Both yesterday and today, crashes on routes which have been narrow, twisty and full of road furniture have contributed significantly to the jersey changing possession.

On yesterday's stage between Amsterdam and Utrecht, major crashes in the peloton 40 and seven kilometres out brought down or delayed dozens of riders. Wiggins's Sky teammates were able to bridge the gap after the first crash, but not the second, allowing Evans to assume the race lead.

This afternoon, another crash on an extremely tight and dangerous turn ten kilometres from the finish in Middelburg brought down Wiggins, among others, and delayed Evans who, despite a heroic solo effort to regain contact with the chasing pack still finished 46 seconds down on the leaders, gifting the pink jersey to Vinokourov. In addition to his losses yesterday, Wiggins gave up another four minutes today, eliminating him from overall contention.

It is difficult to imagine a less popular - or more controversial - race leader than the 36 year old Kazakh. Less than a year after returning from a two year ban for blood doping at the Tour de France, Vino has already won Liege-Bastogne-Liege, one of the most prestigious Spring one day classics, and now leads the Giro, a position from which it may prove difficult to unseat him. Evans remains within striking distance, but Garmin's Christian Vande Velde was forced out today with a broken collarbone, and Wiggins is one of several other contenders now effectively out of reach.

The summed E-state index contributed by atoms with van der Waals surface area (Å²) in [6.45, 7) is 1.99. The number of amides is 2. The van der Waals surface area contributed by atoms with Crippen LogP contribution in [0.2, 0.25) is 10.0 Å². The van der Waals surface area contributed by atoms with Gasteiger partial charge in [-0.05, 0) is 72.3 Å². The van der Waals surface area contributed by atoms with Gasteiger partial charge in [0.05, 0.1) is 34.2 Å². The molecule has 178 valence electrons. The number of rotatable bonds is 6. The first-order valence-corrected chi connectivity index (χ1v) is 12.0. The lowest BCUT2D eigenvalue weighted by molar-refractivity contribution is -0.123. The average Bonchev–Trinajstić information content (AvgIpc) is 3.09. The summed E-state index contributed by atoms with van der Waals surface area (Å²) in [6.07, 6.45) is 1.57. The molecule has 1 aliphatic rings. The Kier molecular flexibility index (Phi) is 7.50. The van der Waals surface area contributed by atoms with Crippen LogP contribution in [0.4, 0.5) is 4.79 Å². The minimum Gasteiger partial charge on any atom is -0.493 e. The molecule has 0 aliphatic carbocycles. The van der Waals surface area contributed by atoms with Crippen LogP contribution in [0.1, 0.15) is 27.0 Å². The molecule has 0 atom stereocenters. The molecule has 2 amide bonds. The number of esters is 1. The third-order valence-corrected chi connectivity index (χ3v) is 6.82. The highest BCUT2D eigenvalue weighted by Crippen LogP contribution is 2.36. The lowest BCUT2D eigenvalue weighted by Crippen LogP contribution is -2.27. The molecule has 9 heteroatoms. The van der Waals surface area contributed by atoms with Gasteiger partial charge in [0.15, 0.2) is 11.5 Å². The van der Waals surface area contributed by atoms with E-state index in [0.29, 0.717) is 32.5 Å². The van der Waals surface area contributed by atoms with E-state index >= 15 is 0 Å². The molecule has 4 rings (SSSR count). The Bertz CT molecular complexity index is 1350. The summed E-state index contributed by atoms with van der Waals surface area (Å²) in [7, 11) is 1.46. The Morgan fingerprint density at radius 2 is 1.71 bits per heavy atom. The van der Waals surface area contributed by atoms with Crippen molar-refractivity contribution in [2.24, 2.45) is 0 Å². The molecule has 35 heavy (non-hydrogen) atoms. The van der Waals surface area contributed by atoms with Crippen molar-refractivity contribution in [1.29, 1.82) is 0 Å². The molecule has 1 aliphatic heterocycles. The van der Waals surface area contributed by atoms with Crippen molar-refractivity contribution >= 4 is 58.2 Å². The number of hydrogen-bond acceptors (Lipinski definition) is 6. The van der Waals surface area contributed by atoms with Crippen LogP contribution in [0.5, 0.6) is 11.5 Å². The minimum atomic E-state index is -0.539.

Add to that the absence of the top three finishers from last year's race: winner Denis Menchov (who elected to miss the race to prepare for the Tour), Danilo di Luca (doping ban) and Franco Pellizotti (withdrawn due to ongoing investigation), not to mention Messrs Contador, Armstrong and Schleck (both of them), and the number of credible challengers to Vinokourov has already dwindled significantly.